On October 6, 2014, the U.S. Court of Appeals for the Federal Circuit entertained oral argument in the interlocutory appeal of the district court’s denial of Myriad’s motion for preliminary injunction against Ambry Genetics. In re BRCA1- and BRCA2- Based Hereditary Cancer Test Patent Litigation, Case Nos. 14-1361, -1366. If you missed oral argument, the … Continue reading this entry

Myriad Set for Another Round

On Monday, October 6th, the U.S. Court of Appeals for the Federal Circuit will entertain oral argument in another case involving Myriad’s BRCA1/BRCA2 diagnostic tests. In re BRCA1- and BRCA2- Based Hereditary Cancer Test Patent Litigation, Case Nos. 14-1361, -1366. In the words of Myriad “[t]his appeal … presents this Court with one of the … Continue reading this entry

USPTO to Apply Myriad Beyond Isolated DNA

On March 4th, 2014, the United States Patent and Trademark Office (“USPTO”)  issued a Guidance, advising examiners and the public of the factors for determining whether an invention satisfies the U.S. Supreme Court’s interpretation of 35 U.S.C. §101, as applied to patent-eligibility. See Assn. for Molecular Pathology v. Myriad Genetics, Inc., 569 U.S. __, 133 S. … Continue reading this entry

California Court Holds Diagnostic Claims Not Patent-Eligible

In one of the first district court decisions applying the U.S. Supreme Court’s new Myriad patent-eligibility standard, the Northern District of California held that diagnostic claims containing only conventional and existing detection steps do not make the use of a natural phenomenon patent-eligible. See Ariosa Diagnostics, Inc., v. Sequenom, Inc., No. C 11-06391 SI (N.D. … Continue reading this entry

Expanding Access to, and Development of, Personalized Medicine

In a July 8th, 2013 letter to the Centers for Medicare & Medicaid Services (CMS), the Personalized Medicine Coalition (PMC) advised that proposed reimbursement schedules for diagnostic medicine will  threaten the development of, and access to, personalized medicine and reduce the quality of patient care.… Continue reading this entry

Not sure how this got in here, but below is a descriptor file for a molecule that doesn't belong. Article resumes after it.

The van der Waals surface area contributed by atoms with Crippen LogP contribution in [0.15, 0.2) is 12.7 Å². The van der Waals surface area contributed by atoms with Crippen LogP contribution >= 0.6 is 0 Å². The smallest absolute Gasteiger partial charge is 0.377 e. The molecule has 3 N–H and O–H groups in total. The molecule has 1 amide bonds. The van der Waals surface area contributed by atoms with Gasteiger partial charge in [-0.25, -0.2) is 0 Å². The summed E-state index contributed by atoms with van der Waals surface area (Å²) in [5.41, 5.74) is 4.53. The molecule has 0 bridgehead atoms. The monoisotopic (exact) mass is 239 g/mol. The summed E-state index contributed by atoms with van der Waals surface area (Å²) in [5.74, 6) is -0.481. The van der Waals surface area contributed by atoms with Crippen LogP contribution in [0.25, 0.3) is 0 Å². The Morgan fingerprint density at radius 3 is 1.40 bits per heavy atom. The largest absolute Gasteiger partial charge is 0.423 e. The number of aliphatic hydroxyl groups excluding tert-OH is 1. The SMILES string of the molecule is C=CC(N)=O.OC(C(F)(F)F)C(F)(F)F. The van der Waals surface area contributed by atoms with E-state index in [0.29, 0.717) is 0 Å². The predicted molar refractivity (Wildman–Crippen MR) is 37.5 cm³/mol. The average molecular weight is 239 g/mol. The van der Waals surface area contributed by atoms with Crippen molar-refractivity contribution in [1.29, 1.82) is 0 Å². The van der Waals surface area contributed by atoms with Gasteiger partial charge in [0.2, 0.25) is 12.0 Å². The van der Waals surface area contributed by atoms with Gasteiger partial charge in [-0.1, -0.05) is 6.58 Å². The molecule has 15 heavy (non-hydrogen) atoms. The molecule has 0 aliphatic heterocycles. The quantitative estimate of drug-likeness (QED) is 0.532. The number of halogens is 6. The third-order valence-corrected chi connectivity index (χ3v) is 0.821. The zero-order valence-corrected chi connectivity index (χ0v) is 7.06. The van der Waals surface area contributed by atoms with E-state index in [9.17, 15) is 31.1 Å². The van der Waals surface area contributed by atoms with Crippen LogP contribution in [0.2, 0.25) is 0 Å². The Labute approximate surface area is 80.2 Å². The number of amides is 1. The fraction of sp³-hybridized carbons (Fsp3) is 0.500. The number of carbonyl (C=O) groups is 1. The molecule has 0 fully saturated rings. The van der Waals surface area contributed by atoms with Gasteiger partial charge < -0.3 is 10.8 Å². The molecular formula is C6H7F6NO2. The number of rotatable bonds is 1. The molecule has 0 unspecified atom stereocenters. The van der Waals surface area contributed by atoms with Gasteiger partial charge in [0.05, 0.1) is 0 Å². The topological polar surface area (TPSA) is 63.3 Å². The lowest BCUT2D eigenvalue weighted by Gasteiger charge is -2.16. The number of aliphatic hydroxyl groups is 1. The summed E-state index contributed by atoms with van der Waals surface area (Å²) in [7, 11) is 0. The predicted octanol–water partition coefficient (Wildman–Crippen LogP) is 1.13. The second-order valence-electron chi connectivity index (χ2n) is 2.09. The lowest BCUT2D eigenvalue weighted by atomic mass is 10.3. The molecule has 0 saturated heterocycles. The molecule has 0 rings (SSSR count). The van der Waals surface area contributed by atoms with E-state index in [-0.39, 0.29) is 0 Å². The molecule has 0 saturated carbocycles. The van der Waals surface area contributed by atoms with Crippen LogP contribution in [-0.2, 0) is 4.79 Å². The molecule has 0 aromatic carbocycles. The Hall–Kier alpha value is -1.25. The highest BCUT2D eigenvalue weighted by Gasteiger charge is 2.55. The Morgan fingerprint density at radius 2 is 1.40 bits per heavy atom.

Isolated DNA Is Not Patent-Eligible

Today the U.S. Supreme Court in Ass’n for Molecular Pathology v. Myriad Genetics, Inc., __ U.S. __ (2013) (opinion here), held that genes and DNA fragments merely isolated from nature without alteration are not patent-eligible. Justice Thomas, who delivered the opinion of the Court, stated that claims to isolated DNA (in this case, isolated BRCA1 and BRCA2 … Continue reading this entry

Video Interview: Discussing the Supreme Court's Oral Arguments in Myriad Gene Patenting Case

Earlier this week, I had the opportunity to speak again with Colin O’Keefe of LXBN regarding last week’s oral arguments in Association for Molecular Pathology v. Myriad Genetics. In the interview, I share some quick observations on the oral arguments and offer my thoughts why I believe the Justices will “split the baby” with their ruling.… Continue reading this entry

Personalized Medicine and the Gene Patenting Debate

The transcript for today’s Supreme Court oral argument in The Association for Molecular Pathology v. Myriad Genetics, Inc., No. 12-398 (2013) has been released, and the importance of the gene patenting debate to personalized medicine was discussed. The Court was well briefed on the issues and questioned the parties and U.S. government regarding why isolated genes should or should not be patent-eligible, the … Continue reading this entry